The Guide was distributed to all Federal agencies, and is posted on the interagency telework website,  OPM integrates telework in its pandemic planning and guidance briefings for agencies and Town Hall meetings for Federal employees.  OPM staff visit Federal managers, HR and technical personnel and others to provide a comprehensive review of policy regarding pandemic preparedness.

In addition to issuing the new guidance, OPM is promoting telework on several other fronts.  We have been working with the Chief Human Capital Officers (CHCO) Council on several telework–related initiatives.  In February 2007, OPM staff helped organize a CHCO Training Academy session focused on agency telework best practices for CHCOs and their designees.  There were over 50 attendees representing more than 20 agencies at this session, which highlighted the telework efforts of three Federal agencies.  Attendees learned how effective and valuable telework has been for the Defense Information Systems Agency (DISA), a DOD component, in preparation for the Base Realignment and Closure (BRAC) activities.  The Director of Administration and the President of the local AFGE union from the U.S. International Trade Commission co–presented their agency‘s telework tracking system, a technology solution which allows employees to effortlessly establish their telework schedules.  And, OPM shared highlights and findings from our agency‘s September 2006 telework exercise, conducted under the leadership of Director Springer.  The goal of this exercise was to test the state of readiness of agency systems and the ability of our employees to conduct mission critical functions and activities in the event of an emergency such as a pandemic influenza outbreak.  While we encountered a few small technical difficulties along the way–mainly involving equipment, software, or connectivity–overall, the exercise was carried out smoothly and exposed no serious deficiencies in participants‘ ability to work from remote locations.  The evaluation process is ongoing, and we will continue to monitor telework readiness and take necessary action to make sure employees have what they need to conduct OPM‘s mission–critical functions from remote locations.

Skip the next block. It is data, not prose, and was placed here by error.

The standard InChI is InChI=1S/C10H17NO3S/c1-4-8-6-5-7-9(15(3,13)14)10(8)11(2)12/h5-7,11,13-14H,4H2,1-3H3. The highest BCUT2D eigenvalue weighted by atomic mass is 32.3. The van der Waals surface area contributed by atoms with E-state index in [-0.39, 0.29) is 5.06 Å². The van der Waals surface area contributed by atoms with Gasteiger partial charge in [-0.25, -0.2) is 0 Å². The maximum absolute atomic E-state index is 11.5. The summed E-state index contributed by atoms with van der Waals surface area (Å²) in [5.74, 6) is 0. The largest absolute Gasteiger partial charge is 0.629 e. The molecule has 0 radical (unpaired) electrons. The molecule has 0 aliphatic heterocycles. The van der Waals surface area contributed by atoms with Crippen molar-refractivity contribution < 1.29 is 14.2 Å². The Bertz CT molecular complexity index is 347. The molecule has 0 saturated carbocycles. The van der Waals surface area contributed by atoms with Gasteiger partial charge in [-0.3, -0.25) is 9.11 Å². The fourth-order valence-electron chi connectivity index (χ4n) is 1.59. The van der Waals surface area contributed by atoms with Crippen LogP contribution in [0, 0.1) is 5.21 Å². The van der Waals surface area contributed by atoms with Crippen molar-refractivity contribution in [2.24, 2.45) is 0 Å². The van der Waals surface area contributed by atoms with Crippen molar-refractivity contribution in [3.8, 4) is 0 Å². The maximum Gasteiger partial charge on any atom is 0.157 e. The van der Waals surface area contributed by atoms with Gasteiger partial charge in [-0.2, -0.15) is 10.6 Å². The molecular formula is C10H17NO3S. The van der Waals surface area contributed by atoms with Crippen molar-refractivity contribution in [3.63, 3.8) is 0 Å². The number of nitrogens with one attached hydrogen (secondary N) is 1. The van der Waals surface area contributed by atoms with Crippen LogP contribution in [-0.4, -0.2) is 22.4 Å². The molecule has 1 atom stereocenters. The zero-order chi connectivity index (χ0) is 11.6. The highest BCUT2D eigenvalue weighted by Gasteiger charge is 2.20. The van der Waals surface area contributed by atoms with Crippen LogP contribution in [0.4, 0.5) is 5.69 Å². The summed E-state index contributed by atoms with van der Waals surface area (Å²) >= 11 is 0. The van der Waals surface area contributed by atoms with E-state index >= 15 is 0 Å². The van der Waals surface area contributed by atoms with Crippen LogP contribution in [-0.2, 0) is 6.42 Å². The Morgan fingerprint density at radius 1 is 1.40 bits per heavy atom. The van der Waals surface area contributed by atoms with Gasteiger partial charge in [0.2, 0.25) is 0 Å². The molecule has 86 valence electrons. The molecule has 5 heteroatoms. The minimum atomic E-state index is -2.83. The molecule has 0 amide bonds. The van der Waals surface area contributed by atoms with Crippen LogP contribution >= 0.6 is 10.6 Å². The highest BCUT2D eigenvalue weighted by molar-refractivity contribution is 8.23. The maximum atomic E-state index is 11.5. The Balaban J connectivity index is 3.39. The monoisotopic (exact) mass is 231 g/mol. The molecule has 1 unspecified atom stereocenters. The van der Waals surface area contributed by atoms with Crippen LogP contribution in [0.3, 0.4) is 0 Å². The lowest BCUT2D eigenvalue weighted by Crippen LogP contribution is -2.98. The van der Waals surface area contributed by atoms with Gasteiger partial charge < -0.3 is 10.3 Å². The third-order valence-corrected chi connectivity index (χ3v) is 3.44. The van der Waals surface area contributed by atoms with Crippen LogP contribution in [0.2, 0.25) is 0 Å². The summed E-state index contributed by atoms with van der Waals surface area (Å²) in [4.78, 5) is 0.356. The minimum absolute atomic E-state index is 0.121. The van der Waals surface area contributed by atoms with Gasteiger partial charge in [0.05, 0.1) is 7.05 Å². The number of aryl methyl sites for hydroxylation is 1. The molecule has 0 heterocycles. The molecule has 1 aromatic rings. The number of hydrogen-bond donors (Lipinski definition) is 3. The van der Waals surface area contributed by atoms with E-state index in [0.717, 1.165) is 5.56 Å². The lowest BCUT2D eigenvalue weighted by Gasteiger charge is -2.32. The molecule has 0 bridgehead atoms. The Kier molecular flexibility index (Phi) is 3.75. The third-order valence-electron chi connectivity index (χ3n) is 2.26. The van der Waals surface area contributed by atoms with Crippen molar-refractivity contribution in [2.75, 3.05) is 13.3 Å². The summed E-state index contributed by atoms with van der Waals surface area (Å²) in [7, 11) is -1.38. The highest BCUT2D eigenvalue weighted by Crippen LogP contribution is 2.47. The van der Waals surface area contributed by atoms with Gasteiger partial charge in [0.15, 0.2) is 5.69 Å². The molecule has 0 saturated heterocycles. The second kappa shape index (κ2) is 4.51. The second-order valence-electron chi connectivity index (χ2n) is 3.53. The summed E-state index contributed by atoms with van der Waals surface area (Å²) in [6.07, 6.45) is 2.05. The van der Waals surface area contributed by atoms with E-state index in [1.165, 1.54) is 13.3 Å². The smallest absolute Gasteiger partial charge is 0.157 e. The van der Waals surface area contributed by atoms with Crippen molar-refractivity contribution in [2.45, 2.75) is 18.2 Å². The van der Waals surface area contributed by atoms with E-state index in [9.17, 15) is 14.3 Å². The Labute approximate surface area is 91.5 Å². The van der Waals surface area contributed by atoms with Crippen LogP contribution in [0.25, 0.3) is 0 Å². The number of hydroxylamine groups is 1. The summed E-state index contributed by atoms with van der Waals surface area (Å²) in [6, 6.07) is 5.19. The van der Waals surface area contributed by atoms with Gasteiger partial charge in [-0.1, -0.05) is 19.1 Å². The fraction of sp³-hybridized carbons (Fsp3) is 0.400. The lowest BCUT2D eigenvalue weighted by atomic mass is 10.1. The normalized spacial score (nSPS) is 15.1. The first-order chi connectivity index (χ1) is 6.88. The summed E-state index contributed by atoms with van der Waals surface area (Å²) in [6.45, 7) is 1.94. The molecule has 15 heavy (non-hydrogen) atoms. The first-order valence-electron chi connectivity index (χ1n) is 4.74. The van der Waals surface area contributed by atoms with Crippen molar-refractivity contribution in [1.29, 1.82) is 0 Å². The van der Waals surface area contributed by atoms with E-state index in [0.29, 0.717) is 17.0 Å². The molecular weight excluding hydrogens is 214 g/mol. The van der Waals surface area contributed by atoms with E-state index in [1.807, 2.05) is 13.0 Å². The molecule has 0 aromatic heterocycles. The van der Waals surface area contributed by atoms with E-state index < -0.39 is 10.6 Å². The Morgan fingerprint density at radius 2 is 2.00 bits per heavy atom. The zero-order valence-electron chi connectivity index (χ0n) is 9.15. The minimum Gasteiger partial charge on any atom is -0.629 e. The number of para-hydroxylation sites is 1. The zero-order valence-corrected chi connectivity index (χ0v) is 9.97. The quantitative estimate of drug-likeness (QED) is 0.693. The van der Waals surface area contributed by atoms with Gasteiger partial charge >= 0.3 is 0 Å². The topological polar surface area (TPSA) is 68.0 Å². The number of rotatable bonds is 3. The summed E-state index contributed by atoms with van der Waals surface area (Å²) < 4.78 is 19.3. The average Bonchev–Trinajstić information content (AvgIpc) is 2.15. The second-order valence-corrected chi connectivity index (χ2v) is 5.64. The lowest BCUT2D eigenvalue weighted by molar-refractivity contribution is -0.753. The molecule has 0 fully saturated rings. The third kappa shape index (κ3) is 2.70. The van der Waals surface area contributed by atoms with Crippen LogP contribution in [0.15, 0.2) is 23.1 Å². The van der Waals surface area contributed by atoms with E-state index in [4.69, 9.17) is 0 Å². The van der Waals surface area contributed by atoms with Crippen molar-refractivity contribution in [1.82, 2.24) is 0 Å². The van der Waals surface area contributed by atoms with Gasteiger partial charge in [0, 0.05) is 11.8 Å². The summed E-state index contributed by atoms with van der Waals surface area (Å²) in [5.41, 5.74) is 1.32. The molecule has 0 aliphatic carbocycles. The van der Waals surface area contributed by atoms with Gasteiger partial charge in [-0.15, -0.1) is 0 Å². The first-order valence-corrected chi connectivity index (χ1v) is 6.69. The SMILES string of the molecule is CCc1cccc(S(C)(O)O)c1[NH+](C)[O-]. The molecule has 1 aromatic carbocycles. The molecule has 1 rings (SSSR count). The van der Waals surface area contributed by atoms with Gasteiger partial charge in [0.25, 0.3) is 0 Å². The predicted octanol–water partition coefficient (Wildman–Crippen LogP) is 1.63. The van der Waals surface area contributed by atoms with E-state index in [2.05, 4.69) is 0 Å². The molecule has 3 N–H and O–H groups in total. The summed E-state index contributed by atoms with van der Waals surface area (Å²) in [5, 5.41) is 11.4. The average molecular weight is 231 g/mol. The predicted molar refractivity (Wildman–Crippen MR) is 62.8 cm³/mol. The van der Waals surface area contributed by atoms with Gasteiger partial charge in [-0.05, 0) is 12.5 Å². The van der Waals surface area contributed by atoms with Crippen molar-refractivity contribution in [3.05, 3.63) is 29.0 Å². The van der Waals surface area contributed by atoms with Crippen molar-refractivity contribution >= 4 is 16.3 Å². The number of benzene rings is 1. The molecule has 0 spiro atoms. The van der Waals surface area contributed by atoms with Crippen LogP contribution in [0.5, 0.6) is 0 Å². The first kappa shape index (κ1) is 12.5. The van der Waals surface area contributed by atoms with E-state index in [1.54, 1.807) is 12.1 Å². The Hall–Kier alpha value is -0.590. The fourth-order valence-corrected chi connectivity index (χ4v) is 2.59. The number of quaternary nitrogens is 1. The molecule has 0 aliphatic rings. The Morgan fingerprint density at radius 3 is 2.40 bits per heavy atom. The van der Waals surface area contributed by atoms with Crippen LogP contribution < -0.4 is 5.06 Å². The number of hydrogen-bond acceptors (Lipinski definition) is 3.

In addition, OPM is working with the CHCO Council Emergency Preparedness Subcommittee, exploring how best to refine current telework definitions and enhance agency metrics in order to strengthen the program.

OPM continues its work with agency telework coordinators by hosting telework meetings that focus on up–to–date issues and topics and staff make agency visits to provide technical assistance on individual telework programs and policies.

Additionally, we are improving the accessibility of information available on and identifying ways we can help employees and managers link from our website back to their own agency resources quickly and easily.  OPM is also exploring training to help managers optimize a flexible work environment.

Mr. Chairman and Members of the Subcommittee, this concludes my remarks.  I would be pleased to respond to any questions you may have.